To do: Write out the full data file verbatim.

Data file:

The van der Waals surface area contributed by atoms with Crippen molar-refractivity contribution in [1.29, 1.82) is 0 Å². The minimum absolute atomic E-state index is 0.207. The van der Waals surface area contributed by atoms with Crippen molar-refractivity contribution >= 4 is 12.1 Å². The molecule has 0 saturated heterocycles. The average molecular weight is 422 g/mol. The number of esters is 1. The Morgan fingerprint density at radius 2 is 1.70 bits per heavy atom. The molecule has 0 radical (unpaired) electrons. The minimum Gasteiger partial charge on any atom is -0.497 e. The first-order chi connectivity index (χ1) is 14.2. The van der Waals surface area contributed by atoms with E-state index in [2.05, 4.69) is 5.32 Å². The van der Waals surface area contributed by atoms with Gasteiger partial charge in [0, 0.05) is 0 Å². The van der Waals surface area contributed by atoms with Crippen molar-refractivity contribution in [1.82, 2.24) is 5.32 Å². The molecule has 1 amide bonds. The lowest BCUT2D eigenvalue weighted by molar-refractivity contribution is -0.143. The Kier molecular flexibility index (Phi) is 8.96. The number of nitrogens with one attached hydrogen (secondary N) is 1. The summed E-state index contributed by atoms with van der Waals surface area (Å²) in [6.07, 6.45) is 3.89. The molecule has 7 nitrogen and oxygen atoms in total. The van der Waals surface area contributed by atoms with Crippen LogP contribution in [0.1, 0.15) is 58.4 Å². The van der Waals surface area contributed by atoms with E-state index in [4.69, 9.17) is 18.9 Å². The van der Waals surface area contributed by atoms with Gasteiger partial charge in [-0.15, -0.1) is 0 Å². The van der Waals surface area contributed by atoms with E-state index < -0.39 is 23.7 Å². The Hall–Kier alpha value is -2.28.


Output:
The van der Waals surface area contributed by atoms with Crippen molar-refractivity contribution in [1.29, 1.82) is 0 Å². The minimum absolute atomic E-state index is 0.207. The van der Waals surface area contributed by atoms with Crippen molar-refractivity contribution >= 4 is 12.1 Å². The molecule has 0 saturated heterocycles. The average molecular weight is 422 g/mol. The number of esters is 1. The Morgan fingerprint density at radius 2 is 1.70 bits per heavy atom. The molecule has 0 radical (unpaired) electrons. The minimum Gasteiger partial charge on any atom is -0.497 e. The first-order chi connectivity index (χ1) is 14.2. The van der Waals surface area contributed by atoms with E-state index in [2.05, 4.69) is 5.32 Å². The van der Waals surface area contributed by atoms with Gasteiger partial charge in [0, 0.05) is 0 Å². The van der Waals surface area contributed by atoms with Crippen molar-refractivity contribution in [1.82, 2.24) is 5.32 Å². The molecule has 1 amide bonds. The lowest BCUT2D eigenvalue weighted by molar-refractivity contribution is -0.143. The Kier molecular flexibility index (Phi) is 8.96. The number of nitrogens with one attached hydrogen (secondary N) is 1. The summed E-state index contributed by atoms with van der Waals surface area (Å²) in [6.07, 6.45) is 3.89. The molecule has 7 nitrogen and oxygen atoms in total. The van der Waals surface area contributed by atoms with Crippen LogP contribution in [0.1, 0.15) is 58.4 Å². The van der Waals surface area contributed by atoms with E-state index in [4.69, 9.17) is 18.9 Å². The van der Waals surface area contributed by atoms with Gasteiger partial charge in [-0.15, -0.1) is 0 Å². The van der Waals surface area contributed by atoms with E-state index < -0.39 is 23.7 Å². The Hall–Kier alpha value is -2.28.